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Myopathy is a general term referring to any disease of muscles. Myopathies can be acquired or inherited, and can occur at birth or later in life. The muscular dystrophies are examples of myopathies. General symptoms of myopathy include weakness of limbs, usually proximal (located close to the center of the body). Some individuals report that their myopathy emerges during exercise. In some cases, the symptoms diminish as exercise increases. Depending upon the type of myopathy, one muscle group may be more affected than another. In some instances, individuals have myopathy but report no symptoms. In the inherited myopathies, some family members may be unaffected, while other family members may have a range of symptoms. Myopathy can result from endocrine disorders, metabolic disorders, infection or inflammation of the muscle, certain drugs, and mutations in genes

Information about Myopathy

Diseases that affect skeletal muscle—muscles connected to bones, like the biceps in the upper arm and quadriceps in the thigh—are called "myopathies." Myopathies can be caused by many types of conditions, including inherited genetic defects (e.g., the muscular dystrophies), and endocrine, inflammatory (e.g., polymyositis), and metabolic disorders.

Nearly all of the myopathies produce weakening and atrophy of skeletal muscles, especially those closest to the center of the body (called the proximal muscles), such as the thigh and shoulder muscles. Muscles furthest from the center of the body (called the distal muscles), such as those in the hands and feet, are generally less affected.

Some myopathies, like the muscular dystrophies, develop at a very early age; others develop later in life. Some worsen over time and do not respond well to treatment; others are treatable and remain stable. Many times a myopathy is simply labeled "nonspecific muscle myopathy" because there are few treatments available that address the root cause of disease.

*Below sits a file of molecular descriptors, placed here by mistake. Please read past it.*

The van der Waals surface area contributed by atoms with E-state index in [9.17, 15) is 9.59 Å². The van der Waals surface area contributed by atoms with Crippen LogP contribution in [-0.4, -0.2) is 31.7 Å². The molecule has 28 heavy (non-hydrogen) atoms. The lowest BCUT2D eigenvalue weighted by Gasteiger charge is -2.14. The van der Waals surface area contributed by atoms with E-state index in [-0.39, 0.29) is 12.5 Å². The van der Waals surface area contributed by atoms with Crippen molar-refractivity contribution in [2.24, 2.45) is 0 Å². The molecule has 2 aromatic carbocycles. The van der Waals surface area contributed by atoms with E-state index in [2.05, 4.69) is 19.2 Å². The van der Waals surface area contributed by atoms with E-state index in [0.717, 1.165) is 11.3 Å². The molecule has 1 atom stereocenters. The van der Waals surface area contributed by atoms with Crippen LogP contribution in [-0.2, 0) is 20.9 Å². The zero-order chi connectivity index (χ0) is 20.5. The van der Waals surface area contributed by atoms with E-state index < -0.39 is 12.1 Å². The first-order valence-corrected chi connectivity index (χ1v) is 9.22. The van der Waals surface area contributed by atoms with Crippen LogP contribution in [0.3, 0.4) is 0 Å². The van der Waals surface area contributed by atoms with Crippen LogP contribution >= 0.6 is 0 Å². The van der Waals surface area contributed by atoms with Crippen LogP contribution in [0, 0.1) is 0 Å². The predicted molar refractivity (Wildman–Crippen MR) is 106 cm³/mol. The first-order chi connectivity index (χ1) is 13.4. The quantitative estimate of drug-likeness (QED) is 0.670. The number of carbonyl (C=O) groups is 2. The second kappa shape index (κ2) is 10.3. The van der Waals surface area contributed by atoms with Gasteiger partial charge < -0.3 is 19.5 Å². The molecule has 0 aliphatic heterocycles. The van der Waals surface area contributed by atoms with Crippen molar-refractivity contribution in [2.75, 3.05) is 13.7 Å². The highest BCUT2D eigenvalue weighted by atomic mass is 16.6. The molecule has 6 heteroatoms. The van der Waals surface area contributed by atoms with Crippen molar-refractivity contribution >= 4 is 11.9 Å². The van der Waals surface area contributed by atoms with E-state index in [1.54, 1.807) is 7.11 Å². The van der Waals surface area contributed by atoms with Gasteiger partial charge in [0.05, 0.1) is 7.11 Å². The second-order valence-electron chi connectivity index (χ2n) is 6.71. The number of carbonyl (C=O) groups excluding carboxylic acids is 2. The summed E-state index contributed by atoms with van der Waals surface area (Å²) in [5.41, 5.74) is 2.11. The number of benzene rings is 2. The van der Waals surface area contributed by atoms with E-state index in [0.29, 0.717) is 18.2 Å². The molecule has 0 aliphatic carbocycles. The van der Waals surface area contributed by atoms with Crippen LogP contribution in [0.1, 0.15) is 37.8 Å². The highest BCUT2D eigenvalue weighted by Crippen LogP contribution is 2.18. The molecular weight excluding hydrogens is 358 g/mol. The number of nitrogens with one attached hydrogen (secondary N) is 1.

Skeletal Muscle Myopathy

Every time the body moves, a skeletal muscle contracts. Skeletal muscles are attached to parts of the skeleton and make possible voluntary movement like walking, reaching, and talking.

Depending on where they are and how they function, skeletal muscles vary considerably in size and shape, but they are all made up of bundles of fibers. Each fiber is made up of a sophisticated system of sliding filaments that, when "told" what do by the brain via the nervous system, cause contraction and movement. The nerves that command the muscle are called motorneurons, and the place where a motorneuron meets the muscle is called the neuromuscular junction.

Motorneurons communicate to muscles by secreting biochemical substances. The skeletal muscles receive that biochemical energy and transform it into the mechanical energy that causes muscles to contract and move the human body.

When muscles are affected by disease, many changes occur that may lead to weakness, pain, and atrophy. The muscle fibers can be destroyed or can show significant atrophy (shrinkage). In the inflammatory myopathies, white blood cells and other blood elements may attack parts of the muscle and surrounding blood vessels. Scar tissue may take the place of normal muscle. In some of the metabolic myopathies, abnormal amounts of biochemical substances may accumulate in the muscles.

Incidence and Prevalence of Myopathy

Worldwide incidence of all inheritable myopathies is about 14%. Central core disease accounts for 16% of cases; nemaline rod myopathy for 20%; centronuclear myopathy for 14%; and multicore myopathy for 10%.

Prevalence of muscular dystrophy is higher in males. In the United States, Duchenne and Becker MD occur in approximately 1 in 3300 boys. Overall incidence of muscular dystrophy is about 63 per 1 million.

Worldwide incidence of inflammatory myopathies (e.g., dermatomyositis, polymyositis) is about 5–10 per 100,000 people. These disorders are more common in women.

Incidence and prevalence of endocrine and metabolic myopathies are unknown. Corticosteroid myopathy is the most common endocrine myopathy and endocrine disorders are more common in women. Metabolic myopathies are rare but diagnosis of these conditions is increasing in the United States.

Prognosis of Myopathy

The prognosis for patients with myopathy depends on the type and severity of the individual disease. In most cases, the myopathy can be successfully treated and the patient returned to normal life.

Muscular dystrophy, however, is generally a much more serious condition. Duchenne's MD is usually fatal by the late teens; Becker's MD is less serious and may not be fatal until the 50s.





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